Take a break

Last week, while at a work dinner I got talking to one of the Managers at my new job. I was telling him about the holiday I was going on and he was lamenting the fact that he never gets to use his annual leave, and could he have it paid out, instead of using it?* This is a question I am often asked, and I really don't understand it. I love going on holidays. Are there people who don't? I generally like work too, but the thought of no routine, lazing about, going somewhere new or immersing myself in a different culture is too much of a pull for me. I tend to use all my annual leave each year and am always having to save up my leave for the next holiday.

Part of my role in companies I have worked for is to help the business manage their annual leave accrual, which has become very large, and employees need to be encouraged or forced to go on leave, usually once an employee has more than 20 days leave in their bank. This seems a shame to me. The Union movement in Australia fought long and hard for employees to have good benefits, leave being one of them. Employees accuring such large amounts of leave, in my opinion, comes about in a couple of ways:
1. The business has no 'redundancy' in their structure, for example; companies can't afford to let people take leave because they have no way of replacing the work they do when they are gone, and/or
2. There seems to be a culture in Australia of working, working, working with no break. Exhausting.

When I was talking with this manager last week I said that even if I could pay out his leave, I fundamentally disagree with doing so. My belief is that people need a break, whether your work is physical or mental, taking some leave lets the body and mind rejuvenate. You know how you often have your best ideas when you're in the shower, or driving in the car? It's because you mind has switched off and is able to freely think. Holidays do something similar and with a few weeks off imagine what you can achieve when you return to work?

I'm very lucky of course. I'm writing this post from my balcony overlooking the palm lined beach at Fiji. Not everyone gets to do this, but even just spending some time at home has great benefits. Letting your mind and body rest lets different thought patterns emerge, even if you can't get away. If I have holidays over the Christmas/New Year period or during January (I call this time "Summer in the City") then I spend time at home and do outings around Sydney.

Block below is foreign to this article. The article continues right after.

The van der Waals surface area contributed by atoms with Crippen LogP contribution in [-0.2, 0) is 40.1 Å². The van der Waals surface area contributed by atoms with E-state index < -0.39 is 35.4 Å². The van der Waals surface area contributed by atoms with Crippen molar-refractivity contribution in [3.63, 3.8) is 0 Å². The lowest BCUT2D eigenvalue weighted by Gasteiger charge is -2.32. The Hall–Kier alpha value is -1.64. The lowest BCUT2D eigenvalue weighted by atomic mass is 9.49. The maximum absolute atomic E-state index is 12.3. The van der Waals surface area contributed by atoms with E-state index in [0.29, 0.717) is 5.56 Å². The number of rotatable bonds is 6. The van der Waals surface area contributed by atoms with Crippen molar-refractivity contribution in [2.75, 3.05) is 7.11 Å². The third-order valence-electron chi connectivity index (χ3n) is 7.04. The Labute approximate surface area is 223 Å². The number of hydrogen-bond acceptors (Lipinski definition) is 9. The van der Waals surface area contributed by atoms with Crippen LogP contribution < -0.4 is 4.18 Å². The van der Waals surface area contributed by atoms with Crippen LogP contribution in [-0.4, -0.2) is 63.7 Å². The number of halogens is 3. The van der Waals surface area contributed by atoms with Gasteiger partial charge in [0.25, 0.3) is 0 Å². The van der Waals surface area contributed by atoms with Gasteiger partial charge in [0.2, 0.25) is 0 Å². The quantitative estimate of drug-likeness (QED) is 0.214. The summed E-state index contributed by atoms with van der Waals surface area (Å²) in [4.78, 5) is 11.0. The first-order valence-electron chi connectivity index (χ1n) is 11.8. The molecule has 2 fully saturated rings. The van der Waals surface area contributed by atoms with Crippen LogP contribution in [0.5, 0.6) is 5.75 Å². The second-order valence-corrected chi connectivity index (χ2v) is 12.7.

Are you longing for a break but can't see the end in sight? Here are a few ideas to get you through until you can have a proper holiday.

Inspire me

Sometimes it is really hard to get a chunk of time off, so I've found this day of inspiration for you. And a day of inspiration is better then nothing! Pulled together by my lovely friend Amanda Webb at One Degree HR this workshop is running in Sydney on 5 September. You can find all the info here . See you there!

Develop me

Starting in May each year, my Husband Arran participates in the Global Corporate Challenge. It's basically a health and well-being oriented team activity that his workplace participates in. Well our whole family ends up participating because for 16 weeks he wears a pedometer and wants us to walk everywhere. Lucky I like walking too. I think it's a great initiative because it produces excellent benefits for the people who participate. Have a look at this link. It's not a holiday but it has lots of scientifically proven benefits. Does your workplace participate?

Just for me

Packing your back-pack and heading for the hills is not the only way to rejuvenate your mind and body. During my busy week I aim to attend a couple of Pilates classes and one Yoga class at Quro Health Studio. The parts I like best are the meditative parts, where you focus on breathing. In and out. Simple and effective. Meditation has so many benefits and can be as good as a holiday and something you can practice every day. Don't know much about meditation? Have a read here about the benefits that can be achieved in as little as 10 minutes a day.
*Most employment legislation in Australia prevents the paying out on leave, unless under termination of employment.